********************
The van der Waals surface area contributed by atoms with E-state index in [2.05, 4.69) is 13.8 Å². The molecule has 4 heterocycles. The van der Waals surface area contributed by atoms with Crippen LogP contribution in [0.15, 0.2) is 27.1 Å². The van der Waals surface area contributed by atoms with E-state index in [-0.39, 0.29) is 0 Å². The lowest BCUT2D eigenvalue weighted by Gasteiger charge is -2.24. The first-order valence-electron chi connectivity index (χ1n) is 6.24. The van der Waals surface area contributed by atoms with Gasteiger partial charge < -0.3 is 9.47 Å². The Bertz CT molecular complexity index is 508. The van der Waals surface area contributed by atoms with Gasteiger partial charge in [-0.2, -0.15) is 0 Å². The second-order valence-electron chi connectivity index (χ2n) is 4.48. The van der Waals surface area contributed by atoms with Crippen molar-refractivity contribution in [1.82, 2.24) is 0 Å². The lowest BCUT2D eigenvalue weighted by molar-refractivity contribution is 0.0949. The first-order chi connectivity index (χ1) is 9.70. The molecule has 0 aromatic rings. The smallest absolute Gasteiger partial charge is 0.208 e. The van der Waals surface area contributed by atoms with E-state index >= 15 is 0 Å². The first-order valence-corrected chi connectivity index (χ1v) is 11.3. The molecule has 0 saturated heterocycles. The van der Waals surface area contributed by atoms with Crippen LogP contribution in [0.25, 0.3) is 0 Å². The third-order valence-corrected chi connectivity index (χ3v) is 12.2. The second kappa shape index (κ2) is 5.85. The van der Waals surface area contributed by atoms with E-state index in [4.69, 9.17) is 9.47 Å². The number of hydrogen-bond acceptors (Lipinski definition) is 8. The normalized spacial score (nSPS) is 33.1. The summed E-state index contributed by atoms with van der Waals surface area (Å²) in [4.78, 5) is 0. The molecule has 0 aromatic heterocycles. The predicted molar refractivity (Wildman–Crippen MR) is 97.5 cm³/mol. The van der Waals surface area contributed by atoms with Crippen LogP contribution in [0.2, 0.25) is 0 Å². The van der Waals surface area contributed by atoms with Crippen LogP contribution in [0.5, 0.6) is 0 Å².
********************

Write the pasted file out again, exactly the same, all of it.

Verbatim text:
The van der Waals surface area contributed by atoms with E-state index in [2.05, 4.69) is 13.8 Å². The molecule has 4 heterocycles. The van der Waals surface area contributed by atoms with Crippen LogP contribution in [0.15, 0.2) is 27.1 Å². The van der Waals surface area contributed by atoms with E-state index in [-0.39, 0.29) is 0 Å². The lowest BCUT2D eigenvalue weighted by Gasteiger charge is -2.24. The first-order valence-electron chi connectivity index (χ1n) is 6.24. The van der Waals surface area contributed by atoms with Gasteiger partial charge < -0.3 is 9.47 Å². The Bertz CT molecular complexity index is 508. The van der Waals surface area contributed by atoms with Gasteiger partial charge in [-0.2, -0.15) is 0 Å². The second-order valence-electron chi connectivity index (χ2n) is 4.48. The van der Waals surface area contributed by atoms with Crippen molar-refractivity contribution in [1.82, 2.24) is 0 Å². The lowest BCUT2D eigenvalue weighted by molar-refractivity contribution is 0.0949. The first-order chi connectivity index (χ1) is 9.70. The molecule has 0 aromatic rings. The smallest absolute Gasteiger partial charge is 0.208 e. The van der Waals surface area contributed by atoms with E-state index >= 15 is 0 Å². The first-order valence-corrected chi connectivity index (χ1v) is 11.3. The molecule has 0 saturated heterocycles. The van der Waals surface area contributed by atoms with Crippen LogP contribution in [0.25, 0.3) is 0 Å². The third-order valence-corrected chi connectivity index (χ3v) is 12.2. The second kappa shape index (κ2) is 5.85. The van der Waals surface area contributed by atoms with E-state index in [4.69, 9.17) is 9.47 Å². The number of hydrogen-bond acceptors (Lipinski definition) is 8. The normalized spacial score (nSPS) is 33.1. The summed E-state index contributed by atoms with van der Waals surface area (Å²) in [4.78, 5) is 0. The molecule has 0 aromatic heterocycles. The predicted molar refractivity (Wildman–Crippen MR) is 97.5 cm³/mol. The van der Waals surface area contributed by atoms with Crippen LogP contribution in [0.2, 0.25) is 0 Å². The van der Waals surface area contributed by atoms with Crippen LogP contribution in [0.5, 0.6) is 0 Å².